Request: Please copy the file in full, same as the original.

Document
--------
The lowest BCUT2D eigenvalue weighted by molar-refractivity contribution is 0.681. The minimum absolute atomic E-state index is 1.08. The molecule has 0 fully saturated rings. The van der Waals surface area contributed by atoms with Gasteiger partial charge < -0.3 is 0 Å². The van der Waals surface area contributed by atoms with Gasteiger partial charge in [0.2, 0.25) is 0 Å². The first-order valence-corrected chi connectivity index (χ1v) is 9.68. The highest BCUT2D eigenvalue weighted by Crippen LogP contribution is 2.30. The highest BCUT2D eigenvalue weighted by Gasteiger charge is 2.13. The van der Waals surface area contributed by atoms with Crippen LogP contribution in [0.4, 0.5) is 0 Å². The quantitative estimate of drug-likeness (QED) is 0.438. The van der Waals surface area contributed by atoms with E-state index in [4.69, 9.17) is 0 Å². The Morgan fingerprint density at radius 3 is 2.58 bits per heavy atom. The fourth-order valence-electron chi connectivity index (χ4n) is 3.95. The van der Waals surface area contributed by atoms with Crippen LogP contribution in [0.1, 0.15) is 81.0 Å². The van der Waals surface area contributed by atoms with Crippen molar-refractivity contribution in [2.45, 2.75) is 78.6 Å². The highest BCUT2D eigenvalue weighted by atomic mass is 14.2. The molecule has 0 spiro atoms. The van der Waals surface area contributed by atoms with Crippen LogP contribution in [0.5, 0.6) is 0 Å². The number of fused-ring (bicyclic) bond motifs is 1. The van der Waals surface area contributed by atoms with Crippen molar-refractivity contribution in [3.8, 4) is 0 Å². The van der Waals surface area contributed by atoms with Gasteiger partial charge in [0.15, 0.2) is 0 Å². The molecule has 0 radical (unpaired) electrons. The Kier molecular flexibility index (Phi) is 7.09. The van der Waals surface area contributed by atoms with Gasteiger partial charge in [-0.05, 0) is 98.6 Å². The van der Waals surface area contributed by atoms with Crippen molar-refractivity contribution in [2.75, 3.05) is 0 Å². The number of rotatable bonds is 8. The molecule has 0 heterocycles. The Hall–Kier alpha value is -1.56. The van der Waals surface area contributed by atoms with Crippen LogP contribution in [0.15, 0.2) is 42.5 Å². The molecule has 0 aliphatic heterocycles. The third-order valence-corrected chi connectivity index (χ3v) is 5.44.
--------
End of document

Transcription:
The lowest BCUT2D eigenvalue weighted by molar-refractivity contribution is 0.681. The minimum absolute atomic E-state index is 1.08. The molecule has 0 fully saturated rings. The van der Waals surface area contributed by atoms with Gasteiger partial charge < -0.3 is 0 Å². The van der Waals surface area contributed by atoms with Gasteiger partial charge in [0.2, 0.25) is 0 Å². The first-order valence-corrected chi connectivity index (χ1v) is 9.68. The highest BCUT2D eigenvalue weighted by Crippen LogP contribution is 2.30. The highest BCUT2D eigenvalue weighted by Gasteiger charge is 2.13. The van der Waals surface area contributed by atoms with Crippen LogP contribution in [0.4, 0.5) is 0 Å². The quantitative estimate of drug-likeness (QED) is 0.438. The van der Waals surface area contributed by atoms with E-state index in [4.69, 9.17) is 0 Å². The Morgan fingerprint density at radius 3 is 2.58 bits per heavy atom. The fourth-order valence-electron chi connectivity index (χ4n) is 3.95. The van der Waals surface area contributed by atoms with Crippen LogP contribution in [0.1, 0.15) is 81.0 Å². The van der Waals surface area contributed by atoms with Crippen molar-refractivity contribution in [2.45, 2.75) is 78.6 Å². The highest BCUT2D eigenvalue weighted by atomic mass is 14.2. The molecule has 0 spiro atoms. The van der Waals surface area contributed by atoms with Crippen LogP contribution in [0.5, 0.6) is 0 Å². The number of fused-ring (bicyclic) bond motifs is 1. The van der Waals surface area contributed by atoms with Crippen molar-refractivity contribution in [3.8, 4) is 0 Å². The van der Waals surface area contributed by atoms with Gasteiger partial charge in [0.15, 0.2) is 0 Å². The molecule has 0 radical (unpaired) electrons. The Kier molecular flexibility index (Phi) is 7.09. The van der Waals surface area contributed by atoms with Gasteiger partial charge in [-0.05, 0) is 98.6 Å². The van der Waals surface area contributed by atoms with Crippen molar-refractivity contribution in [2.75, 3.05) is 0 Å². The number of rotatable bonds is 8. The molecule has 0 heterocycles. The Hall–Kier alpha value is -1.56. The van der Waals surface area contributed by atoms with Crippen LogP contribution in [0.15, 0.2) is 42.5 Å². The molecule has 0 aliphatic heterocycles. The third-order valence-corrected chi connectivity index (χ3v) is 5.44.